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Behavioral Newsvendors and Random Demand


Behavioral Newsvendors and Random Demand

Muhialdin, Hamed (2021) Behavioral Newsvendors and Random Demand. Masters thesis, Concordia University.

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Previous studies on laboratory newsvendor problem observed the pull-to-center (PTC) effect, that decision makers tend to concentrate their orders around average demand and fail to optimize the expected profit. However, existing experiments in this context have been limited to random demand with uniform distributions. This study examines the robustness of the PTC effect under a boarder range of demand distributions and estimates whether some reference-point based models may explain the observed behavior of the decision makers.

This study is based on three sessions of newsvendor experiments with performance-based compensation. In each session, subjects are provided with a uniform, normal, or fat-tail demand distribution and two profit scenarios. For each profit scenario, subjects place their order quantities before running a computer simulation that determines the actual demand and their realized profits. Parallelly, simulation behavioral data can be generated based on five different reference-point based models with a wide spectrum of risk and loss aversion parameters.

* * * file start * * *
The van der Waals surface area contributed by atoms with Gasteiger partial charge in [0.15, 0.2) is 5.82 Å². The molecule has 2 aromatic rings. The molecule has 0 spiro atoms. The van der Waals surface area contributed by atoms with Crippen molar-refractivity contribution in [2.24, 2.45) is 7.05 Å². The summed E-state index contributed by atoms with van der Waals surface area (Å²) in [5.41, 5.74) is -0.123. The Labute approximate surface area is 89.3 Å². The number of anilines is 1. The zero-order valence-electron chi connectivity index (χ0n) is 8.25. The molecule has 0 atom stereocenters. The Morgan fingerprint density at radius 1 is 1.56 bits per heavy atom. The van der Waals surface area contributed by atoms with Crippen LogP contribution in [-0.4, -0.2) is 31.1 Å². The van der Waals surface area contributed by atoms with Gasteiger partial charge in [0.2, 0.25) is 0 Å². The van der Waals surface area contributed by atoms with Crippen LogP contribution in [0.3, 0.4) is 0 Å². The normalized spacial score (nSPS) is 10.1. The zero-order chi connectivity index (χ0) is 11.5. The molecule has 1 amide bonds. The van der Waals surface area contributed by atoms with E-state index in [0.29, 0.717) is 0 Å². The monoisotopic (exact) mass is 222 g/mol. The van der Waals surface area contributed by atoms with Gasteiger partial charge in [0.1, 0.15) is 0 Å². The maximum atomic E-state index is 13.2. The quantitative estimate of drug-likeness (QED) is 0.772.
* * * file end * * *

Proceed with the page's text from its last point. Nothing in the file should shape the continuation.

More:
The study provides statistical comparisons between the experimental data and simulation data from reference-point based models which concludes that in terms of measure of errors, the stochastic mean model performs the best in the low-profit scenario across all three demand distributions, whereas the status quo and participation payout models perform the best in the high-profit scenario when demand follows a uniform distribution. Moreover, the statistics show that the security-based model performs the best in the high-profit scenario when demand follows a normal distribution whereas the participation payout model performs best in the high-profit scenario when demand follows a fat-tail distribution. This study also discusses how demand distribution can affect the newsvendor decision behavior.

Divisions:Concordia University > John Molson School of Business > Supply Chain and Business Technology Management
Item Type:Thesis (Masters)
Authors:Muhialdin, Hamed
Institution:Concordia University
Degree Name:M.S.C.M.
Program:Supply Chain Management
Date:4 August 2021
Thesis Supervisor(s):Huang, Xiao
ID Code:988741
Deposited On:29 Nov 2021 17:07
Last Modified:29 Nov 2021 17:07
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